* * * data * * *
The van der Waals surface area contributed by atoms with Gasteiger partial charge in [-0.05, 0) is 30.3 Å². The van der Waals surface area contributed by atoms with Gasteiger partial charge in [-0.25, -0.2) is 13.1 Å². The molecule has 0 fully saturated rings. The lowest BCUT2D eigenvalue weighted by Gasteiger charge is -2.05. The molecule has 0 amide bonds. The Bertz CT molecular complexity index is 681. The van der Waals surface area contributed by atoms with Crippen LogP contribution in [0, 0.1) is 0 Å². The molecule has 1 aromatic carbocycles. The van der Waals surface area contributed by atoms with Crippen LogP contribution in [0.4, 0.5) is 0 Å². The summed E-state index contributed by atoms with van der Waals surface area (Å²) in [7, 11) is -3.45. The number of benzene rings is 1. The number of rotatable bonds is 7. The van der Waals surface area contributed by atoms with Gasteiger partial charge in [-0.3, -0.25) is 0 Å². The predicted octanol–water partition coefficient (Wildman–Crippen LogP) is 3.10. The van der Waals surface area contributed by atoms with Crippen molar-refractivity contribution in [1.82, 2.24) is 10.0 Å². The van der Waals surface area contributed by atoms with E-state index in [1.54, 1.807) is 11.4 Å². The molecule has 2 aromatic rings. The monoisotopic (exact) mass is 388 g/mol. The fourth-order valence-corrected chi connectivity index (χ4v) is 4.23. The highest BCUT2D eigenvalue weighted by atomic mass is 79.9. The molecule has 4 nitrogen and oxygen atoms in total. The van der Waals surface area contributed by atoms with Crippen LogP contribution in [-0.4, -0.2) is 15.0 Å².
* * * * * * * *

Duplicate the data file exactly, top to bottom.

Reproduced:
The van der Waals surface area contributed by atoms with Gasteiger partial charge in [-0.05, 0) is 30.3 Å². The van der Waals surface area contributed by atoms with Gasteiger partial charge in [-0.25, -0.2) is 13.1 Å². The molecule has 0 fully saturated rings. The lowest BCUT2D eigenvalue weighted by Gasteiger charge is -2.05. The molecule has 0 amide bonds. The Bertz CT molecular complexity index is 681. The van der Waals surface area contributed by atoms with Crippen LogP contribution in [0, 0.1) is 0 Å². The molecule has 1 aromatic carbocycles. The van der Waals surface area contributed by atoms with Crippen LogP contribution in [0.4, 0.5) is 0 Å². The summed E-state index contributed by atoms with van der Waals surface area (Å²) in [7, 11) is -3.45. The number of benzene rings is 1. The number of rotatable bonds is 7. The van der Waals surface area contributed by atoms with Gasteiger partial charge in [-0.3, -0.25) is 0 Å². The predicted octanol–water partition coefficient (Wildman–Crippen LogP) is 3.10. The van der Waals surface area contributed by atoms with Crippen molar-refractivity contribution in [1.82, 2.24) is 10.0 Å². The van der Waals surface area contributed by atoms with E-state index in [1.54, 1.807) is 11.4 Å². The molecule has 2 aromatic rings. The monoisotopic (exact) mass is 388 g/mol. The fourth-order valence-corrected chi connectivity index (χ4v) is 4.23. The highest BCUT2D eigenvalue weighted by atomic mass is 79.9. The molecule has 4 nitrogen and oxygen atoms in total. The van der Waals surface area contributed by atoms with Crippen LogP contribution in [-0.4, -0.2) is 15.0 Å².